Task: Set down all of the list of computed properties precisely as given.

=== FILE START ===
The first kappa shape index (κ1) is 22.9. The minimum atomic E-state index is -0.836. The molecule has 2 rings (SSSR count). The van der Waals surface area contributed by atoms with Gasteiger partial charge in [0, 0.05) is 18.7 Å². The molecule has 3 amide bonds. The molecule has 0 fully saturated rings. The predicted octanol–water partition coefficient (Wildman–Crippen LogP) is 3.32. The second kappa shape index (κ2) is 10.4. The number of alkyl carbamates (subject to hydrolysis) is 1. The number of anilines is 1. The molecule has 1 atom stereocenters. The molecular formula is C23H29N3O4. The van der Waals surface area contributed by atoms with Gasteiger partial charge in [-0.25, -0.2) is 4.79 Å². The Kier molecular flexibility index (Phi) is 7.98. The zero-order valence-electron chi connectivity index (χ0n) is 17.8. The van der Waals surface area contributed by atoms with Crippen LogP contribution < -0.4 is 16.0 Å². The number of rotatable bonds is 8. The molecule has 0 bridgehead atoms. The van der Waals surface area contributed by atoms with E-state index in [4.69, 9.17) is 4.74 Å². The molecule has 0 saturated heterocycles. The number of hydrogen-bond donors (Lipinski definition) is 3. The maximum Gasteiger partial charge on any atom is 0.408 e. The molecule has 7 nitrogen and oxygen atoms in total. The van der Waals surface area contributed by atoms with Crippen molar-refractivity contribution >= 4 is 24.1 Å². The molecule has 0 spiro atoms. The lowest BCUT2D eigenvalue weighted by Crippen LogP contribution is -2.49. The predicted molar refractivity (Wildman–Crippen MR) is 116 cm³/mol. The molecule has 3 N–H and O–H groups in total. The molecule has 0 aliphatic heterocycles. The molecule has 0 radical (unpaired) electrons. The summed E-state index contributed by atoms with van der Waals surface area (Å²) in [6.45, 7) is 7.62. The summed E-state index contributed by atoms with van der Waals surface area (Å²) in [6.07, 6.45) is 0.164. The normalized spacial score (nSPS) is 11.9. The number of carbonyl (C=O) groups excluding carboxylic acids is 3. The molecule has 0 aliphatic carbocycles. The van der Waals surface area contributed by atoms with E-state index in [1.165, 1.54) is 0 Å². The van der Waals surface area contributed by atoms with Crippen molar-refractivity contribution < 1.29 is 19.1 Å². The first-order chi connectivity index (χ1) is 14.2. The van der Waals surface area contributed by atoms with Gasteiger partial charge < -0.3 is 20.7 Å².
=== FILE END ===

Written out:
The first kappa shape index (κ1) is 22.9. The minimum atomic E-state index is -0.836. The molecule has 2 rings (SSSR count). The van der Waals surface area contributed by atoms with Gasteiger partial charge in [0, 0.05) is 18.7 Å². The molecule has 3 amide bonds. The molecule has 0 fully saturated rings. The predicted octanol–water partition coefficient (Wildman–Crippen LogP) is 3.32. The second kappa shape index (κ2) is 10.4. The number of alkyl carbamates (subject to hydrolysis) is 1. The number of anilines is 1. The molecule has 1 atom stereocenters. The molecular formula is C23H29N3O4. The van der Waals surface area contributed by atoms with Gasteiger partial charge in [-0.25, -0.2) is 4.79 Å². The Kier molecular flexibility index (Phi) is 7.98. The zero-order valence-electron chi connectivity index (χ0n) is 17.8. The van der Waals surface area contributed by atoms with Crippen LogP contribution < -0.4 is 16.0 Å². The number of rotatable bonds is 8. The molecule has 0 bridgehead atoms. The van der Waals surface area contributed by atoms with E-state index in [4.69, 9.17) is 4.74 Å². The molecule has 0 saturated heterocycles. The number of hydrogen-bond donors (Lipinski definition) is 3. The maximum Gasteiger partial charge on any atom is 0.408 e. The molecule has 7 nitrogen and oxygen atoms in total. The van der Waals surface area contributed by atoms with Crippen molar-refractivity contribution >= 4 is 24.1 Å². The molecule has 0 spiro atoms. The lowest BCUT2D eigenvalue weighted by Crippen LogP contribution is -2.49. The predicted molar refractivity (Wildman–Crippen MR) is 116 cm³/mol. The molecule has 3 N–H and O–H groups in total. The molecule has 0 aliphatic heterocycles. The molecule has 0 radical (unpaired) electrons. The summed E-state index contributed by atoms with van der Waals surface area (Å²) in [6.45, 7) is 7.62. The summed E-state index contributed by atoms with van der Waals surface area (Å²) in [6.07, 6.45) is 0.164. The normalized spacial score (nSPS) is 11.9. The number of carbonyl (C=O) groups excluding carboxylic acids is 3. The molecule has 0 aliphatic carbocycles. The van der Waals surface area contributed by atoms with E-state index in [1.165, 1.54) is 0 Å². The van der Waals surface area contributed by atoms with Crippen molar-refractivity contribution < 1.29 is 19.1 Å². The first-order chi connectivity index (χ1) is 14.2. The van der Waals surface area contributed by atoms with Gasteiger partial charge < -0.3 is 20.7 Å².